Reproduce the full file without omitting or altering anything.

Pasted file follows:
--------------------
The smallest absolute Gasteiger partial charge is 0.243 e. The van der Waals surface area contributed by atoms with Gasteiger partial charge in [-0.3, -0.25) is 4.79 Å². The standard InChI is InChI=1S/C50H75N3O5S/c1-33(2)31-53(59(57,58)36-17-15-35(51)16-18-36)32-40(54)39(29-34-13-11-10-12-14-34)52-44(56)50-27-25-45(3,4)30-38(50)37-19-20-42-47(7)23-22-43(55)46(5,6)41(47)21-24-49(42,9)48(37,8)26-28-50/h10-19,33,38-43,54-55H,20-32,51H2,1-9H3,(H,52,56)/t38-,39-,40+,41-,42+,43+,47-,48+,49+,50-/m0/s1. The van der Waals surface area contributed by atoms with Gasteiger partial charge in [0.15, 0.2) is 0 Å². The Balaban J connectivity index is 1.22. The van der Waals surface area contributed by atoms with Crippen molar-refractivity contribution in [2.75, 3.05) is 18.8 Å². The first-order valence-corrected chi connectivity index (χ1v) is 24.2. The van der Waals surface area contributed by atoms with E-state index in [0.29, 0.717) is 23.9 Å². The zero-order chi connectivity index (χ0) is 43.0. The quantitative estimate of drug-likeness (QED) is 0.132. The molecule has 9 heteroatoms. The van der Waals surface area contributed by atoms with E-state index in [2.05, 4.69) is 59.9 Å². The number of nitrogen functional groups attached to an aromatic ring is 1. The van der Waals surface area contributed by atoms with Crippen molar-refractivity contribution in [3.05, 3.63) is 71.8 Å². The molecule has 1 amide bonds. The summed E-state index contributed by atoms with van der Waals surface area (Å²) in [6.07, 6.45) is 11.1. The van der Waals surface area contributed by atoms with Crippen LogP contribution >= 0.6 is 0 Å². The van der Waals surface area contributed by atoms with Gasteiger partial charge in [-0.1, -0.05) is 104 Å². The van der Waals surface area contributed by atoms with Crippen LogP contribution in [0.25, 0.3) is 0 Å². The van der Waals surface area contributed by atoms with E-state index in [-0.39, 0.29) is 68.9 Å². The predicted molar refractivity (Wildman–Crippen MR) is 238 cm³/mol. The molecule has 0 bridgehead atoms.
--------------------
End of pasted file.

The smallest absolute Gasteiger partial charge is 0.243 e. The van der Waals surface area contributed by atoms with Gasteiger partial charge in [-0.3, -0.25) is 4.79 Å². The standard InChI is InChI=1S/C50H75N3O5S/c1-33(2)31-53(59(57,58)36-17-15-35(51)16-18-36)32-40(54)39(29-34-13-11-10-12-14-34)52-44(56)50-27-25-45(3,4)30-38(50)37-19-20-42-47(7)23-22-43(55)46(5,6)41(47)21-24-49(42,9)48(37,8)26-28-50/h10-19,33,38-43,54-55H,20-32,51H2,1-9H3,(H,52,56)/t38-,39-,40+,41-,42+,43+,47-,48+,49+,50-/m0/s1. The van der Waals surface area contributed by atoms with Gasteiger partial charge in [0.15, 0.2) is 0 Å². The Balaban J connectivity index is 1.22. The van der Waals surface area contributed by atoms with Crippen molar-refractivity contribution in [2.75, 3.05) is 18.8 Å². The first-order valence-corrected chi connectivity index (χ1v) is 24.2. The van der Waals surface area contributed by atoms with E-state index in [0.29, 0.717) is 23.9 Å². The zero-order chi connectivity index (χ0) is 43.0. The quantitative estimate of drug-likeness (QED) is 0.132. The molecule has 9 heteroatoms. The van der Waals surface area contributed by atoms with E-state index in [2.05, 4.69) is 59.9 Å². The number of nitrogen functional groups attached to an aromatic ring is 1. The van der Waals surface area contributed by atoms with Crippen molar-refractivity contribution in [3.05, 3.63) is 71.8 Å². The molecule has 1 amide bonds. The summed E-state index contributed by atoms with van der Waals surface area (Å²) in [6.07, 6.45) is 11.1. The van der Waals surface area contributed by atoms with Crippen LogP contribution >= 0.6 is 0 Å². The van der Waals surface area contributed by atoms with Gasteiger partial charge in [-0.1, -0.05) is 104 Å². The van der Waals surface area contributed by atoms with Crippen LogP contribution in [0.25, 0.3) is 0 Å². The van der Waals surface area contributed by atoms with E-state index in [-0.39, 0.29) is 68.9 Å². The predicted molar refractivity (Wildman–Crippen MR) is 238 cm³/mol. The molecule has 0 bridgehead atoms.